“Boston native Matilda Hicks, teaching in Richmond, Virginia, commented [in 1867], ‘Sometimes I get careworn and weary, and then I am too apt to think that perhaps I might accomplish as much good in some Northern locality, where I could enjoy the society of friends, and the comforts of life; but such thoughts are but momentary. I call to mind the words of our Saviour: ‘And every one that hath forsaken houses or brethren, or sisters, or fathers, or mother, or wife, or children, or lands, for my name’s sake, shall receive an hundred fold, and shall inherit everlasting life’’” (Ibid., 298).
Mrs. Hicks quotes the parallel passage from the Gospel of Matthew (19:29), which is somewhat unfortunate for her. Only in Mark’s version does Jesus say that those who give up possessions for Jesus’ sake will get them back “with persecutions.” Perhaps Mrs. Hicks and the other teachers would have done well to remember that the love of Jesus often sparks ire and hatred in the hearts of others. Jesus’ love for all people, regardless of their color, kin, or kind, can stir up the prejudices of others. It can lead to persecutions for those who love boldly and against the grain of their culture.
But that long-standing prejudice was not simply an individual problem for these teachers. It was also a problem for the Freedman’s Commission and The Episcopal Church as a whole. Like I said earlier, only a tiny percentage of Episcopal parishes at the time supported the Commission’s work financially. And this was at a time when the Episcopal Church was incredibly wealthy and influential in the USA. Hatred and indifference to the needs of others contributed to the suffering of many blacks throughout the South in the Reconstruction era.
Jesus, looking at [the rich man], loved him and said, “You lack one thing; go, sell what you own, and give the money to the poor, and you will have treasure in heaven; then come, follow me.” When he heard this, he was shocked and went away grieving, for he had many possessions.
In this text, Jesus addresses the human tendency to hoard, to avoid giving what we don’t have to. We often remain self-satisfied in our current level of generosity even when presented with the new and everchanging needs of the world. Episcopalians around the nation had indeed suffered during the Civil War, but 83% of them chose not to support the relief and development efforts of the Freedman’s Commission in war-torn South among the severest victims - former slaves.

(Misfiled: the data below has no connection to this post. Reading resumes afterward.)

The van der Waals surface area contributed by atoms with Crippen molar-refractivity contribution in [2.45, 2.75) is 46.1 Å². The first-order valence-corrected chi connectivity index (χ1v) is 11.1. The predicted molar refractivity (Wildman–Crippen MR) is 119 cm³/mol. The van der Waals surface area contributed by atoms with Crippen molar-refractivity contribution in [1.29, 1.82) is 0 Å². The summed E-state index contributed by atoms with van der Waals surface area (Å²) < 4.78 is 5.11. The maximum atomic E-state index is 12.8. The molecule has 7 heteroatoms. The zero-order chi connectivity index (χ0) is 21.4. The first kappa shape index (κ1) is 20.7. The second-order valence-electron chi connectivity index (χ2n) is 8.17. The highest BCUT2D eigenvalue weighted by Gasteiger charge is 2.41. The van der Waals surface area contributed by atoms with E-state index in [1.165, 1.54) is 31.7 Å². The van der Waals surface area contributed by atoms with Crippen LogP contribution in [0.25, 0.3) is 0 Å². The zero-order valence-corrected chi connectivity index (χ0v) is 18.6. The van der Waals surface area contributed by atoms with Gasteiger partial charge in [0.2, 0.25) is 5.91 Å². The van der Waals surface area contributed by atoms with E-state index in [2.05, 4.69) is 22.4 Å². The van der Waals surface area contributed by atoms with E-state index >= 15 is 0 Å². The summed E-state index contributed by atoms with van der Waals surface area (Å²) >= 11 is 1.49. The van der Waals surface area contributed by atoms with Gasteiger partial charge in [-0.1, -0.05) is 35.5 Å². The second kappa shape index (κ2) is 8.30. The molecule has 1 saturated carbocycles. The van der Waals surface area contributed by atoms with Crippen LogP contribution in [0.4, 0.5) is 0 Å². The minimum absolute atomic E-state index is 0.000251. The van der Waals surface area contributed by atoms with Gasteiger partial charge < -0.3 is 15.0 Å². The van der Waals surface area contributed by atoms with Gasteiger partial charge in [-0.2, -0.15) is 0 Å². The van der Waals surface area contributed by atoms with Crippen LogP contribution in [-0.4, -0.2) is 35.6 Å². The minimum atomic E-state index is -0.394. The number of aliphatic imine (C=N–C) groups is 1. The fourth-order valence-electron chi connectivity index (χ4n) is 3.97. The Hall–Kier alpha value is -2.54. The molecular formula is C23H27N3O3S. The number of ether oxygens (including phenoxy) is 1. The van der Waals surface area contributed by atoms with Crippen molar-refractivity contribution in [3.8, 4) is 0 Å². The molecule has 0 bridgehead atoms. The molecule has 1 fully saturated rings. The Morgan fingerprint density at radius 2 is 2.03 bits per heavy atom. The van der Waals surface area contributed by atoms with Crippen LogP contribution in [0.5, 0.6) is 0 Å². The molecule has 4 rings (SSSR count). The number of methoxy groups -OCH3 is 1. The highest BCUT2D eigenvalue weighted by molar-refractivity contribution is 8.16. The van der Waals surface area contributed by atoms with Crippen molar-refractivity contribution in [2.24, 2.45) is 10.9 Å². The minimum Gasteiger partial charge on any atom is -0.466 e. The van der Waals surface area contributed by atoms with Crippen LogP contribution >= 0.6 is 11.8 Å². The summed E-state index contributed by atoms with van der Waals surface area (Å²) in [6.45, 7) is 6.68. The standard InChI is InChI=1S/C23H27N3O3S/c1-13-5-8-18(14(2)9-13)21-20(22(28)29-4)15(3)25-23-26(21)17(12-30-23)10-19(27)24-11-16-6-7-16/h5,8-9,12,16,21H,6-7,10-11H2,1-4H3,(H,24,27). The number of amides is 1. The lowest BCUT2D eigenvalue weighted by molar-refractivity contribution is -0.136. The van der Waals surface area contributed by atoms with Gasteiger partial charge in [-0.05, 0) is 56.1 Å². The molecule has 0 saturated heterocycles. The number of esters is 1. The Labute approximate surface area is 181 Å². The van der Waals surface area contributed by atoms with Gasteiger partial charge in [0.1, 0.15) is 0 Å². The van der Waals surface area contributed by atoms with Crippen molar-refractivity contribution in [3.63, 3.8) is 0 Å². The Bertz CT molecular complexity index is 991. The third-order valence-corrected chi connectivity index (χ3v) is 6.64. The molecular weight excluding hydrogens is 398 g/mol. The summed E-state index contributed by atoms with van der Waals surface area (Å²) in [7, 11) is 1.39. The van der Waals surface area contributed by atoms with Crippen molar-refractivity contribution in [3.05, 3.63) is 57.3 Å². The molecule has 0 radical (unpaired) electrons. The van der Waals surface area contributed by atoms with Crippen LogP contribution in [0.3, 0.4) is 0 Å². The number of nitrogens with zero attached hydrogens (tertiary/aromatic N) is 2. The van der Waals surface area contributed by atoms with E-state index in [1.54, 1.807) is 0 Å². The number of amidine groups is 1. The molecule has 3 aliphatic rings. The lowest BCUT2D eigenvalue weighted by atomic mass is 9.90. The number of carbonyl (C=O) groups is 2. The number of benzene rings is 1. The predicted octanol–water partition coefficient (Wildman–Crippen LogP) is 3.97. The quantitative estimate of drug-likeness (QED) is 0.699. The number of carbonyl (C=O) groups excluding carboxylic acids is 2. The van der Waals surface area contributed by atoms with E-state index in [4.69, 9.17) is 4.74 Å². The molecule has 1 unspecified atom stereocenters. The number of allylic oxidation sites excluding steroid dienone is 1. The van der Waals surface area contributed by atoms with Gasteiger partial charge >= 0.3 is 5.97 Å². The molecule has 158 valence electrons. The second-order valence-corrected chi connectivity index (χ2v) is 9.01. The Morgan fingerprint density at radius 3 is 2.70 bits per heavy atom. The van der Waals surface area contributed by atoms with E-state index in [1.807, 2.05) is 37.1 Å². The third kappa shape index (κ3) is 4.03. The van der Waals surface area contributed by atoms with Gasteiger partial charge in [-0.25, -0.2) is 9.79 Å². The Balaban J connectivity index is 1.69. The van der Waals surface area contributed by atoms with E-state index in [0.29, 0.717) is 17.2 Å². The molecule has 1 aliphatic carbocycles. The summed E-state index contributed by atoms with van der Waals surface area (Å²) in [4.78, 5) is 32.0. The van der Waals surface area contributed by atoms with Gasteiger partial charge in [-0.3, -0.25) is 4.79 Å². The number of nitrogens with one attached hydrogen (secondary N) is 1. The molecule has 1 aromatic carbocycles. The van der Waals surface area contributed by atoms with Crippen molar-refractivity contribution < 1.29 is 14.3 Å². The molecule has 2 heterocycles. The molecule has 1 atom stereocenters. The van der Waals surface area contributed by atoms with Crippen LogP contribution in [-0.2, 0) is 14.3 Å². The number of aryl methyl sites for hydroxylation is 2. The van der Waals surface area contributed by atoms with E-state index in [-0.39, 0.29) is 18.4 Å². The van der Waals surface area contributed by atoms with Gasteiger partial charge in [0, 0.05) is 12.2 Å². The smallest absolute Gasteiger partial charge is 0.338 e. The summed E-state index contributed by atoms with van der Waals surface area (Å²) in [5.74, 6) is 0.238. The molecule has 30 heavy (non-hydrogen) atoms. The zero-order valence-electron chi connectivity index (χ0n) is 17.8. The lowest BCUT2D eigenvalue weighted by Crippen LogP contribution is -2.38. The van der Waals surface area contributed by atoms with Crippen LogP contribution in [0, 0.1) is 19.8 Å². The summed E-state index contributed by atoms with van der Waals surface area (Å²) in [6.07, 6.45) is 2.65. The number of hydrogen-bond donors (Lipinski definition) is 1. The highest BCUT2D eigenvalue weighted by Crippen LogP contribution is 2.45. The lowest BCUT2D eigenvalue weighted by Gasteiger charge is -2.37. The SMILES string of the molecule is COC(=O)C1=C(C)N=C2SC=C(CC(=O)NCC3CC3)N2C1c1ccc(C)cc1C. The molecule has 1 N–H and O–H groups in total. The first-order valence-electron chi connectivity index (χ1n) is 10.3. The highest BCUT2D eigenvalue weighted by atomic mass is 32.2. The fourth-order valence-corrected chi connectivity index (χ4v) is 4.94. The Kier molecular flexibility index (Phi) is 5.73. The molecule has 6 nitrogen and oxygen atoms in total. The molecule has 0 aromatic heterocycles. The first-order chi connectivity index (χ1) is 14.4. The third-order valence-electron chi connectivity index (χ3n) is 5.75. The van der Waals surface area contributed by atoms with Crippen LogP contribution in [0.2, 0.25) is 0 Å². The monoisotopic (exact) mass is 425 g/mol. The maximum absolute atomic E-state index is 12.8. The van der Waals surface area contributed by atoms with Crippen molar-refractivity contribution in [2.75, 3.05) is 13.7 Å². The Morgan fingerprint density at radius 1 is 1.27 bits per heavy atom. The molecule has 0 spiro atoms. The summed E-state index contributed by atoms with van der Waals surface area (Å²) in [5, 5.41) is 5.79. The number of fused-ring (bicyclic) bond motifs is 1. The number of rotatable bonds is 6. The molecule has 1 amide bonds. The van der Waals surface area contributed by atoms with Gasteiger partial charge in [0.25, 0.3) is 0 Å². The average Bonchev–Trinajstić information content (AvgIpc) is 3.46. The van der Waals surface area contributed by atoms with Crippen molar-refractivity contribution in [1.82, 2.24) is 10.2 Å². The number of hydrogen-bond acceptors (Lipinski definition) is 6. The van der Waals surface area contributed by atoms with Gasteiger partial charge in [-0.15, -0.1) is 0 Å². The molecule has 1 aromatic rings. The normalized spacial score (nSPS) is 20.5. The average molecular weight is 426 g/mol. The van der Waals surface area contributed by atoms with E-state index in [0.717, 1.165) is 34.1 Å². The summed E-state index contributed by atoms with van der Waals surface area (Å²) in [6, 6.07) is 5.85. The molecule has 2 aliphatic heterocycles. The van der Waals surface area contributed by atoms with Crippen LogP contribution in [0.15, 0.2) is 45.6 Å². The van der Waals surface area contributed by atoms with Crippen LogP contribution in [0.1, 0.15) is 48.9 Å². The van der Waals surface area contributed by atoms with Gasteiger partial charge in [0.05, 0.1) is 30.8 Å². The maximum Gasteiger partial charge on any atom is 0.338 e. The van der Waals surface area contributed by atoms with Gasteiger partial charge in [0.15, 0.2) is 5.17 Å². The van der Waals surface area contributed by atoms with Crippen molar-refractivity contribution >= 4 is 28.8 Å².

And so it’s not surprising that Mrs. Hicks and the many other teachers in the free schools faced hardships. Despite their prejudices, they did go out on a limb to serve the neglected and oppressed. They answered the call of Jesus to give of themselves for the growth of the Kingdom of God on earth, “for the sake of the Good News”. And it wasn’t easy.
Likewise, we are constantly surrounded by the needs of the world and the church. West Savannah in general and Cuyler-Brownsville, in particular, are places of intense neediness. We deal here with poverty, crime, mass incarceration, underfunded schools, and systematic racism against people of color, especially black Americans.
And in the middle of all that suffering, we stand here at St. Matthew’s Church trying to be a small witness to the love and hope of Jesus Christ. We try to proclaim the Good News that God is love and love came down to live among us. Jesus taught that the Kingdom of God had come near and was among us (Luke 17:21). And Jesus says that we, the Church, are the salt and light of the world, empowered by the Holy Spirit to live the Kingdom’s love, justice, and peace here and now.
We wait together for Jesus to return in his resurrected power and make all things new. We wait for Jesus to fix all our brokenness and sin. We wait for Jesus to give justice to all people who suffer in this life.
But, we don’t wait idly. Instead, Jesus calls us to bring remedies to this broken world through acts of love, kindness, and generosity, both small and great. Jesus calls us to sacrifice our time, talent, and treasure “for [his] sake and for the sake of the Good News.”
We give to our church because it is our mission outpost. We give to charities who alleviate other kinds of suffering. And we listen for the call of the Spirit to boldly love the people whom others neglect. We try our best to love as Jesus would love even if we are persecuted for it.
So live generously. Give all that you can give. And don’t be afraid of anyone who stands in your way, or shoves you down when you try to do what is right. For “many who are first will be last, and the last will be first.” Amen.
Donovan, Mary S. “Educating the Former Slaves: Episcopal Freedom Schools, 1866-1877.” Anglican and Episcopal History 87, no. 3 (September 2018), 295-306.